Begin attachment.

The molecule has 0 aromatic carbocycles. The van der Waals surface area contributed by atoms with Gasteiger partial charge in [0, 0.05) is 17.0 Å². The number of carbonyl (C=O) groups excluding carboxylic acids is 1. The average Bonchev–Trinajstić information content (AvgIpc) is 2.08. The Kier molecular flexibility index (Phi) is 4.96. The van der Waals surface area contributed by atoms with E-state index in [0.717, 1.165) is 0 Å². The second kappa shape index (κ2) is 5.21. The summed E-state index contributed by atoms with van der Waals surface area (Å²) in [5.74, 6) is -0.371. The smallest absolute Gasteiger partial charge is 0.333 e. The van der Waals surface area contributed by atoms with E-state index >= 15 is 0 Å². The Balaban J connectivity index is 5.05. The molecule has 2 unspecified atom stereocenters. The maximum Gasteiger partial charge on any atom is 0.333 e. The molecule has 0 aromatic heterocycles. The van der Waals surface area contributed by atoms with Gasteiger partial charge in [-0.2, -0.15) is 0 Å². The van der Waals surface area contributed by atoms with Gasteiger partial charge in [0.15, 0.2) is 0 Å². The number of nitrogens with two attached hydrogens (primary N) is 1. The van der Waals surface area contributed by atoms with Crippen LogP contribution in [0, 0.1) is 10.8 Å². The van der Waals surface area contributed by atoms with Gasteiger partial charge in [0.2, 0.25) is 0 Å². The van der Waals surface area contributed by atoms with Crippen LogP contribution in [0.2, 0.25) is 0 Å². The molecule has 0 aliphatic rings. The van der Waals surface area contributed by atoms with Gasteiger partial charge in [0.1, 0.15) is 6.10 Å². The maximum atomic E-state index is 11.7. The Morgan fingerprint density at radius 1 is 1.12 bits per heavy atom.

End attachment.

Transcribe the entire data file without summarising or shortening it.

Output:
The molecule has 0 aromatic carbocycles. The van der Waals surface area contributed by atoms with Gasteiger partial charge in [0, 0.05) is 17.0 Å². The number of carbonyl (C=O) groups excluding carboxylic acids is 1. The average Bonchev–Trinajstić information content (AvgIpc) is 2.08. The Kier molecular flexibility index (Phi) is 4.96. The van der Waals surface area contributed by atoms with E-state index in [0.717, 1.165) is 0 Å². The second kappa shape index (κ2) is 5.21. The summed E-state index contributed by atoms with van der Waals surface area (Å²) in [5.74, 6) is -0.371. The smallest absolute Gasteiger partial charge is 0.333 e. The van der Waals surface area contributed by atoms with E-state index >= 15 is 0 Å². The Balaban J connectivity index is 5.05. The molecule has 2 unspecified atom stereocenters. The maximum Gasteiger partial charge on any atom is 0.333 e. The molecule has 0 aromatic heterocycles. The van der Waals surface area contributed by atoms with Gasteiger partial charge in [-0.2, -0.15) is 0 Å². The van der Waals surface area contributed by atoms with Gasteiger partial charge in [0.15, 0.2) is 0 Å². The number of nitrogens with two attached hydrogens (primary N) is 1. The van der Waals surface area contributed by atoms with Crippen LogP contribution in [0, 0.1) is 10.8 Å². The van der Waals surface area contributed by atoms with Gasteiger partial charge in [0.2, 0.25) is 0 Å². The van der Waals surface area contributed by atoms with Crippen LogP contribution in [0.2, 0.25) is 0 Å². The molecule has 0 aliphatic rings. The van der Waals surface area contributed by atoms with Gasteiger partial charge in [0.1, 0.15) is 6.10 Å². The maximum atomic E-state index is 11.7. The Morgan fingerprint density at radius 1 is 1.12 bits per heavy atom.